The original VisiCalc program that ran on the IBM PC in 1981 still runs on today's PCs. I have included it here, with the kind permission of Lotus who now owns the copyright, for people to try themselves. You can download it to your PC and run it under Windows or DOS. It is only 27,520 bytes long (smaller than many GIFs and JPGs on the web).

This version of the program is very similar to the original VisiCalc that first came out on the Apple II in 1979. It has a few extra features: a "Home" key, support for four arrow keys, a few extra commands including /E for editing the contents of a cell, and upper and lower case letters. This version was for DOS 1.0, which did not have directories, so it can only access files in the current directory. The original version as shipped had copy protection. This one does not, though it is still covered by a license agreement.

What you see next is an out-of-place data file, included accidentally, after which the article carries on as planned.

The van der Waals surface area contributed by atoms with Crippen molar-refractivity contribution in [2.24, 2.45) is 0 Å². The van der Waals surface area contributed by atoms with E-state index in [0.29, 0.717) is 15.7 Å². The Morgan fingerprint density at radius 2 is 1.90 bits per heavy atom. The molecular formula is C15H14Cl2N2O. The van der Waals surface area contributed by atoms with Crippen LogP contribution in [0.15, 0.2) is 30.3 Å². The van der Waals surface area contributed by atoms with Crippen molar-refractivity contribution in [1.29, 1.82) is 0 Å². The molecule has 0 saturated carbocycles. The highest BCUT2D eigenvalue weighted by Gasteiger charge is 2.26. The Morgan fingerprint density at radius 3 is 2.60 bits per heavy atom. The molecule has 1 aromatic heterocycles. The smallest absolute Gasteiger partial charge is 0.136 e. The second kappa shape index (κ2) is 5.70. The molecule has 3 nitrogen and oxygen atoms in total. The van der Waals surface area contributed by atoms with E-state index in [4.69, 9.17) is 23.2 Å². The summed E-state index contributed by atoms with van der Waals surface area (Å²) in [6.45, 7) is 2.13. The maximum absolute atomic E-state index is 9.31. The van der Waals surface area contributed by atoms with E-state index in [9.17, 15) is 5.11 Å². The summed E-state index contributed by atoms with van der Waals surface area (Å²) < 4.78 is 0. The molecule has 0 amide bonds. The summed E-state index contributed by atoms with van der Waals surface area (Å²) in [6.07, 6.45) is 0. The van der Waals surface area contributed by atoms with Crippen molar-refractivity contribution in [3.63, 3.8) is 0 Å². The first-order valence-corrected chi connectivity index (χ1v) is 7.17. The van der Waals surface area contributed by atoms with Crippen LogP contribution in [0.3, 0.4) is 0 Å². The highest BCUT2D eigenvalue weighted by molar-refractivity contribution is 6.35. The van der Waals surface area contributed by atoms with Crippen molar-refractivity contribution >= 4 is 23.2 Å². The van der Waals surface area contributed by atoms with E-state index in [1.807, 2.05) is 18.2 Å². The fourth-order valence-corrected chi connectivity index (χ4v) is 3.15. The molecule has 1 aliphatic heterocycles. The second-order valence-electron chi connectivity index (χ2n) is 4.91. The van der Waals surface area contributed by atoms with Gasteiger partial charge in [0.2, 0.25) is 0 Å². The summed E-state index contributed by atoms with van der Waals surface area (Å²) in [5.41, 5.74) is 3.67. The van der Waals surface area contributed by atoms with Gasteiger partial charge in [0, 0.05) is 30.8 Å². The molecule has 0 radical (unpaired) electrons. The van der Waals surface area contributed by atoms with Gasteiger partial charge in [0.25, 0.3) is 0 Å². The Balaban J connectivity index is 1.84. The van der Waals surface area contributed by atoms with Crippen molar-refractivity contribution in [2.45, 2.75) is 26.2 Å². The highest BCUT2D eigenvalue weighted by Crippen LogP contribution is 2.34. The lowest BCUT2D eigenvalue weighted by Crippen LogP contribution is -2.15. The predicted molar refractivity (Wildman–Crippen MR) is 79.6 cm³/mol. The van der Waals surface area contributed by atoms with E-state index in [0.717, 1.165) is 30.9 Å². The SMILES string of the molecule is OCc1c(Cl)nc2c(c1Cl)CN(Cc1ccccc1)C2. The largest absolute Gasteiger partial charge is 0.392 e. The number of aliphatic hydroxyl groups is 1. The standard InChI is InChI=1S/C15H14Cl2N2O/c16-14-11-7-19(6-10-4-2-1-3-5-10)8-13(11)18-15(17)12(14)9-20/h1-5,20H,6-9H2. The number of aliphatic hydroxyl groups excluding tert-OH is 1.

Remember: To quit, use "/SQY" (Storage, Quit, Yes).

The executable is available for download in a zip file. Download the zip file by clicking here, reading the license agreement, and if you agree, clicking on the "I Agree, Start the Download" link at the bottom of the page. Save the file to disk as "" and extract the contents: "VC.COM". The VC.COM file is a standard DOS executable and can be run, checked for viruses, etc. If you execute it in Windows by double-clicking on the file in Windows Explorer, it should run in an MSDOS window by itself, like this:

VisiCalc running in an MSDOS window

Use the Apple II VisiCalc Reference Card to learn the commands.

What this web page inspired: Posting VisiCalc here inspired others to do the same. See Reactions to posting VisiCalc. For a list of some sites with old software and/or history, see Other History Sites.

If you're new to this web site: This web site was created using Trellix Web from Trellix Corporation, a great authoring tool for easily creating and maintaining web sites -- see the News section of the Trellix site for reviews. (Disclaimer: I founded Trellix...) The map on the left lets you navigate around this History web site. It was produced automatically by Trellix (an option).

This web site has more than just material about VisiCalc -- see the home page.